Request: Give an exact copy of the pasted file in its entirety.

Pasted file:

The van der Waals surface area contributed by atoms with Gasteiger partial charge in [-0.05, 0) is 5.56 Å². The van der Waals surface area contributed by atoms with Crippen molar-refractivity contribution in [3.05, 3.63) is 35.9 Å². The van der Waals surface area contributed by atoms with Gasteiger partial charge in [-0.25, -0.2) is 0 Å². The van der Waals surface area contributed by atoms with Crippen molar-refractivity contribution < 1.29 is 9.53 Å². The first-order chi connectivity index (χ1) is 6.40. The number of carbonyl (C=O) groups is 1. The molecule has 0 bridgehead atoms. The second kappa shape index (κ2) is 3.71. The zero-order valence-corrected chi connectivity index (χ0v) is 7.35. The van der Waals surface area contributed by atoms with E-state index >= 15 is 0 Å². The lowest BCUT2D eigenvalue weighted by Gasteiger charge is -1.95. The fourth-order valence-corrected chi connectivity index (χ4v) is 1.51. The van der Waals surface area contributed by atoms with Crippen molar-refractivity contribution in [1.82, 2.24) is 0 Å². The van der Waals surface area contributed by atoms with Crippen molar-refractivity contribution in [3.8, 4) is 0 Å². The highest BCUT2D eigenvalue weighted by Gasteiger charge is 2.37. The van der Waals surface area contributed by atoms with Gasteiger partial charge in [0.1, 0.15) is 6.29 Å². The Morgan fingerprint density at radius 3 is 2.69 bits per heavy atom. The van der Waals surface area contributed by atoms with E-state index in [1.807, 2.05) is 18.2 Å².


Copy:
The van der Waals surface area contributed by atoms with Gasteiger partial charge in [-0.05, 0) is 5.56 Å². The van der Waals surface area contributed by atoms with Crippen molar-refractivity contribution in [3.05, 3.63) is 35.9 Å². The van der Waals surface area contributed by atoms with Gasteiger partial charge in [-0.25, -0.2) is 0 Å². The van der Waals surface area contributed by atoms with Crippen molar-refractivity contribution < 1.29 is 9.53 Å². The first-order chi connectivity index (χ1) is 6.40. The number of carbonyl (C=O) groups is 1. The molecule has 0 bridgehead atoms. The second kappa shape index (κ2) is 3.71. The zero-order valence-corrected chi connectivity index (χ0v) is 7.35. The van der Waals surface area contributed by atoms with E-state index >= 15 is 0 Å². The lowest BCUT2D eigenvalue weighted by Gasteiger charge is -1.95. The fourth-order valence-corrected chi connectivity index (χ4v) is 1.51. The van der Waals surface area contributed by atoms with Crippen molar-refractivity contribution in [1.82, 2.24) is 0 Å². The van der Waals surface area contributed by atoms with Crippen molar-refractivity contribution in [3.8, 4) is 0 Å². The highest BCUT2D eigenvalue weighted by Gasteiger charge is 2.37. The van der Waals surface area contributed by atoms with Gasteiger partial charge in [0.1, 0.15) is 6.29 Å². The Morgan fingerprint density at radius 3 is 2.69 bits per heavy atom. The van der Waals surface area contributed by atoms with E-state index in [1.807, 2.05) is 18.2 Å².